If I take this data set and paste it into WolframAlpha (did it here), one of the results is this histogram.
The industry expects inter-arrival times for computing system transactions to be exponential, but how about the data above? If you have followed my blog entry on statistical distributions you'll know that this could be exponential, poisson, or log normal. Even if we had more samples, if I creatively alter the bin sizes I could make the histogram look just about anyway I wanted. What we need to do is a statistical hypothesis test. I'm not going to do that here, but I will with the real experimental data below.

Suppose I sat like a couch potato at the shopping mall until I ended up with 100 samples, not just 18 as above. The resulting histogram looks like this:
The two histograms look physically different because the just above histogram was created using Mathematica... WolframAlpha doesn't like me pasting 100 samples into it. Three points: The average is 19.7, the median is 14.4, and while the distribution looks log normal, it is exponential because I created it that way (sorry...kind of sneaky I know).

By industry definition, transaction inter-arrivals should be exponentially distributed. [1, 2, 3] There is also another accepted assumption regarding the inter-arrivals; they are expected to be independent of each other. Referring to my shopping mall example: If I'm at a mall with my wife, if she walks into Lucy's I will likely follow! My arriving was dependent on her arrival, so our arrivals are clearly not independent. Family's walking into restaurants are another dependent example.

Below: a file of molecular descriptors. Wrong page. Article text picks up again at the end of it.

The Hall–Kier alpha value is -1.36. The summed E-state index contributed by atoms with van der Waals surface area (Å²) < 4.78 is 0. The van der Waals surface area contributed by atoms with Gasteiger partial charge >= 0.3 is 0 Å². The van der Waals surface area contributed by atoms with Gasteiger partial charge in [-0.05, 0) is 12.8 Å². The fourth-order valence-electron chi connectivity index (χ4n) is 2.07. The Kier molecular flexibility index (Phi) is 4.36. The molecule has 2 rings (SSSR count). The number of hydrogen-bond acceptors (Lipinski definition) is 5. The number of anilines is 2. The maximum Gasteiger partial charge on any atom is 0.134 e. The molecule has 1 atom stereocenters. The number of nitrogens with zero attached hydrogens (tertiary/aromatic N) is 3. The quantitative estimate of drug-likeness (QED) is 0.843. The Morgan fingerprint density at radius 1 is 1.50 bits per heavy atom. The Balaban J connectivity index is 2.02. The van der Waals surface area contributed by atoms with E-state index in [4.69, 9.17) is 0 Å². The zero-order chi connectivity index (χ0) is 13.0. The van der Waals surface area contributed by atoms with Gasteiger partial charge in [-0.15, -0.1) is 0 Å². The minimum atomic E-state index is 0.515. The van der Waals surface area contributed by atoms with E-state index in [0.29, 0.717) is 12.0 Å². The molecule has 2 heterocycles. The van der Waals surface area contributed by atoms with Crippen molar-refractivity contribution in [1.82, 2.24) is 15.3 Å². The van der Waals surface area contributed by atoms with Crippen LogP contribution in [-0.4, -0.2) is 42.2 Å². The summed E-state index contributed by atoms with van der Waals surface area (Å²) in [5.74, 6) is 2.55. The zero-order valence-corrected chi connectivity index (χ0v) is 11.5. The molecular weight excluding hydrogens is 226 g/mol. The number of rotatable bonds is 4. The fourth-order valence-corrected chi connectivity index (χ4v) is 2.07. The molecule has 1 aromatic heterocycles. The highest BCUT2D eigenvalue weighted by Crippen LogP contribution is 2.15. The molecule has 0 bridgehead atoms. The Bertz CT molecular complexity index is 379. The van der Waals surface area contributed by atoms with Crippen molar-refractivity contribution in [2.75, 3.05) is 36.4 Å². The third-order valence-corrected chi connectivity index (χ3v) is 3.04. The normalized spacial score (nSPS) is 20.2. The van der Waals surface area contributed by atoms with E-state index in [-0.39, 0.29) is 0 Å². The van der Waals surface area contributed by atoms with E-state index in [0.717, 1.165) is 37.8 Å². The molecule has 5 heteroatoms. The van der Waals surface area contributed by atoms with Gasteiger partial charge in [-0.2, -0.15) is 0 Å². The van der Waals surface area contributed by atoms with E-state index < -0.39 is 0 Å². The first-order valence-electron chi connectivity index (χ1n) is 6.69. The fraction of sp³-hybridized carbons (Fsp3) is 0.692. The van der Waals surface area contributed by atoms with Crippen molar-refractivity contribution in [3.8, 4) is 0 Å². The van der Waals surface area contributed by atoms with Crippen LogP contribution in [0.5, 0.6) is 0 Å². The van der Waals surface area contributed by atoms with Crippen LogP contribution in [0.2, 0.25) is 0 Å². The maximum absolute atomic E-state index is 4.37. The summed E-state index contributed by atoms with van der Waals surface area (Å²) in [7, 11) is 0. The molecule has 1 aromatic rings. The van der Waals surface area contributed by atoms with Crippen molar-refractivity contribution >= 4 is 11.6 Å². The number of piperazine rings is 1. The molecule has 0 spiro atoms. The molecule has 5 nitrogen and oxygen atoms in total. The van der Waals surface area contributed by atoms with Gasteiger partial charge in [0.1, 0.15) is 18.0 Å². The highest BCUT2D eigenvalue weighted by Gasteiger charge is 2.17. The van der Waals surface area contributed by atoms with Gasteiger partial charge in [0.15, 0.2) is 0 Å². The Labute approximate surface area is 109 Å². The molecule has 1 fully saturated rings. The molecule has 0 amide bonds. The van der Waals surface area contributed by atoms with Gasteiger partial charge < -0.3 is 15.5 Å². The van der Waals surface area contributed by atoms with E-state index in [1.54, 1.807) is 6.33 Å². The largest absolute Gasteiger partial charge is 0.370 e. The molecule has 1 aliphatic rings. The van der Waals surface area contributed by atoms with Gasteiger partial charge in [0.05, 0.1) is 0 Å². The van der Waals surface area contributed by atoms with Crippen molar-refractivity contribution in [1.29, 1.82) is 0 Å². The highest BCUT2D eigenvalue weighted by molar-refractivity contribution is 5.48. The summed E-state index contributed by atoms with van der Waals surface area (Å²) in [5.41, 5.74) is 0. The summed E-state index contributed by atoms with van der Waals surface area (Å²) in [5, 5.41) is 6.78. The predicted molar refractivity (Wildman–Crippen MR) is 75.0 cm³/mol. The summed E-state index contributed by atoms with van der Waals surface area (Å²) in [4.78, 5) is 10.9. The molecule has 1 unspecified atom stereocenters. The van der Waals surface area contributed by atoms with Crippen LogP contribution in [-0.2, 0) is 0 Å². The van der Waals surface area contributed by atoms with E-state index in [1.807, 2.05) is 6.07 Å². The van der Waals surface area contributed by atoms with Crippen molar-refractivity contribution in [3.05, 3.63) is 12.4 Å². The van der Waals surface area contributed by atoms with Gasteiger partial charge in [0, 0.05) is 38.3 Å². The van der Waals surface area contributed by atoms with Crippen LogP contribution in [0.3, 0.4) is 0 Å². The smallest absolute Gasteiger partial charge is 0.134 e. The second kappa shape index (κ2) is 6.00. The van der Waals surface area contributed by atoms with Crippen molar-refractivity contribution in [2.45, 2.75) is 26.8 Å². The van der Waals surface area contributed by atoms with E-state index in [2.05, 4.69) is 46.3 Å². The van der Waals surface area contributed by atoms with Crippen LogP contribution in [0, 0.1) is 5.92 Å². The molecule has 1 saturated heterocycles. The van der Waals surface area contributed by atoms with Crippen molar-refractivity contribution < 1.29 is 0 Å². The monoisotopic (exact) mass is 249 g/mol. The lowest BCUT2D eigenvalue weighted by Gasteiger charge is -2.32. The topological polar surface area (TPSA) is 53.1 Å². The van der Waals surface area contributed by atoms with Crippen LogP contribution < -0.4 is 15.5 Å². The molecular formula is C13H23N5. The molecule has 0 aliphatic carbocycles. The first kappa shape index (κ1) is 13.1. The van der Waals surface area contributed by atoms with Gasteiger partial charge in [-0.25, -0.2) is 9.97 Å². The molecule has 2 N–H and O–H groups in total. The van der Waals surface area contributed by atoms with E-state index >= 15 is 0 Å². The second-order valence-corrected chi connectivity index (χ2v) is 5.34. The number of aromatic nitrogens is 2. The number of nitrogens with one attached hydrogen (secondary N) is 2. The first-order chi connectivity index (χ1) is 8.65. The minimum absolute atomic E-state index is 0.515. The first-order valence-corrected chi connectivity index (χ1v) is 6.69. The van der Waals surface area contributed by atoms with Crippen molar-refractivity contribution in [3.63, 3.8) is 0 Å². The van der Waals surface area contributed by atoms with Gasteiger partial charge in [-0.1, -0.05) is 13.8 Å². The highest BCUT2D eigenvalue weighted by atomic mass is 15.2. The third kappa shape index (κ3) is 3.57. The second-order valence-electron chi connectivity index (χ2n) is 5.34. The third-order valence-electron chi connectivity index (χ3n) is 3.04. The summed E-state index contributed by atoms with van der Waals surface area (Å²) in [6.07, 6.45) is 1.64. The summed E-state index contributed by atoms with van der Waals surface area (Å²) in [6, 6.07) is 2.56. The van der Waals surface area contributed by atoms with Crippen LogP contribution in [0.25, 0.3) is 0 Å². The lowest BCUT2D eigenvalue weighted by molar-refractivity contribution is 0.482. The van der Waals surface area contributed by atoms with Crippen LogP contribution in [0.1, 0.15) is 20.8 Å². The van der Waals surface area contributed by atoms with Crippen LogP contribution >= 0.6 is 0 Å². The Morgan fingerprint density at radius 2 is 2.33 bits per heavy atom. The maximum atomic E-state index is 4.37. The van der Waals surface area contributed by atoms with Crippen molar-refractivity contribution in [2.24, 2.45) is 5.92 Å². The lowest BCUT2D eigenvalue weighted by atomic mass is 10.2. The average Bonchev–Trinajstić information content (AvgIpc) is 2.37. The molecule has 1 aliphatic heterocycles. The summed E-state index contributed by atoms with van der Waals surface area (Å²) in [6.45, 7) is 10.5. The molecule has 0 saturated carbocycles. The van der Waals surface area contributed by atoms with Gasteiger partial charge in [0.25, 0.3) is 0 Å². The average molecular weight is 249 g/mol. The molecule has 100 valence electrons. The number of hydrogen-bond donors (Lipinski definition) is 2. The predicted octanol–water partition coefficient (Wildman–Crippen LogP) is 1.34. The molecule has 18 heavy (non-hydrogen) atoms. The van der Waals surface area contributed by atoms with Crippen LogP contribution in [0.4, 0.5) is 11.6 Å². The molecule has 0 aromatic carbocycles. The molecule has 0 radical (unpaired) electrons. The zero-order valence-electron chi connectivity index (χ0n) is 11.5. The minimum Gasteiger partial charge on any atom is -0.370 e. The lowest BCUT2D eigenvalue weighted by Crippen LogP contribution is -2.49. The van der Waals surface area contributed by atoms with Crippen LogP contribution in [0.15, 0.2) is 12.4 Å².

With the knowledge of inter-arrivals, dependent vs independent arrivals, and the accepted industry assumption, let's now look at the pattern and the average of inter-arrivals.

Inter-Arrival Average and Pattern

Let's explore how the arrivals visually appear on a time line. This is a fantastic way to grasp the fact that it is entirely possible for inter-arrival average times to be the same but the pattern of arrivals be different. The pattern of inter-arrivals above was exponential, but what does that pattern and other patterns look like on a time line?

If you need a quick statistical distribution refresher, I blogged about this topic here.